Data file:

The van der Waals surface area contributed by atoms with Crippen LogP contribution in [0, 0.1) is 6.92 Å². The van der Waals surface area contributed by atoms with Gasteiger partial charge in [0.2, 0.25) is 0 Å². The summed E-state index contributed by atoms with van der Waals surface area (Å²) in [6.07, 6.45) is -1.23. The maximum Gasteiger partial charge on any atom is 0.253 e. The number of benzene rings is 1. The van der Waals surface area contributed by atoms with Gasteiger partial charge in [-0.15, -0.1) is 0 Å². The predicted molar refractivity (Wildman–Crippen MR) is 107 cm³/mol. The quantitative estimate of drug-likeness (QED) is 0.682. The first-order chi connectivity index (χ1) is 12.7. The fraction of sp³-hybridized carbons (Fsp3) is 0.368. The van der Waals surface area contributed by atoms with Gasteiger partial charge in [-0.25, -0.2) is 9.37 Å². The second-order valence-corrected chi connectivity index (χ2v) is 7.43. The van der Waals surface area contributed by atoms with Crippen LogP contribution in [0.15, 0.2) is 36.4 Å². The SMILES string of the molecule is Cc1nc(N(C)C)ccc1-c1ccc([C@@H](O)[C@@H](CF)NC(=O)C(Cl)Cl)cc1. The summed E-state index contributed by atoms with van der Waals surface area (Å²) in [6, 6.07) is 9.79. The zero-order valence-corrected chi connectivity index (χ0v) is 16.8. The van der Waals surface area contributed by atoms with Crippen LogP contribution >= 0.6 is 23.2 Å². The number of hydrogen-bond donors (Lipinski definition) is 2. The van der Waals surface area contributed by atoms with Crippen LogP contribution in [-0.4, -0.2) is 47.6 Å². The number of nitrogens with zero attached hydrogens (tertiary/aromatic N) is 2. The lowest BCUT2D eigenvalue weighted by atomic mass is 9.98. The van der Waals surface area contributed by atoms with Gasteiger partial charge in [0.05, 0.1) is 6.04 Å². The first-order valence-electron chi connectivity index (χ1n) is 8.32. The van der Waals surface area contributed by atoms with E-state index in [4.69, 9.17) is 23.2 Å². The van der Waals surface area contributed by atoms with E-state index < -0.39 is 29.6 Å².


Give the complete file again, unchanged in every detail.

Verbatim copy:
The van der Waals surface area contributed by atoms with Crippen LogP contribution in [0, 0.1) is 6.92 Å². The van der Waals surface area contributed by atoms with Gasteiger partial charge in [0.2, 0.25) is 0 Å². The summed E-state index contributed by atoms with van der Waals surface area (Å²) in [6.07, 6.45) is -1.23. The maximum Gasteiger partial charge on any atom is 0.253 e. The number of benzene rings is 1. The van der Waals surface area contributed by atoms with Gasteiger partial charge in [-0.15, -0.1) is 0 Å². The predicted molar refractivity (Wildman–Crippen MR) is 107 cm³/mol. The quantitative estimate of drug-likeness (QED) is 0.682. The first-order chi connectivity index (χ1) is 12.7. The fraction of sp³-hybridized carbons (Fsp3) is 0.368. The van der Waals surface area contributed by atoms with Gasteiger partial charge in [-0.25, -0.2) is 9.37 Å². The second-order valence-corrected chi connectivity index (χ2v) is 7.43. The van der Waals surface area contributed by atoms with Crippen LogP contribution in [0.15, 0.2) is 36.4 Å². The SMILES string of the molecule is Cc1nc(N(C)C)ccc1-c1ccc([C@@H](O)[C@@H](CF)NC(=O)C(Cl)Cl)cc1. The summed E-state index contributed by atoms with van der Waals surface area (Å²) in [6, 6.07) is 9.79. The zero-order valence-corrected chi connectivity index (χ0v) is 16.8. The van der Waals surface area contributed by atoms with Crippen LogP contribution >= 0.6 is 23.2 Å². The number of hydrogen-bond donors (Lipinski definition) is 2. The van der Waals surface area contributed by atoms with Crippen LogP contribution in [-0.4, -0.2) is 47.6 Å². The number of nitrogens with zero attached hydrogens (tertiary/aromatic N) is 2. The lowest BCUT2D eigenvalue weighted by atomic mass is 9.98. The van der Waals surface area contributed by atoms with Gasteiger partial charge in [0.05, 0.1) is 6.04 Å². The first-order valence-electron chi connectivity index (χ1n) is 8.32. The van der Waals surface area contributed by atoms with E-state index in [4.69, 9.17) is 23.2 Å². The van der Waals surface area contributed by atoms with E-state index < -0.39 is 29.6 Å².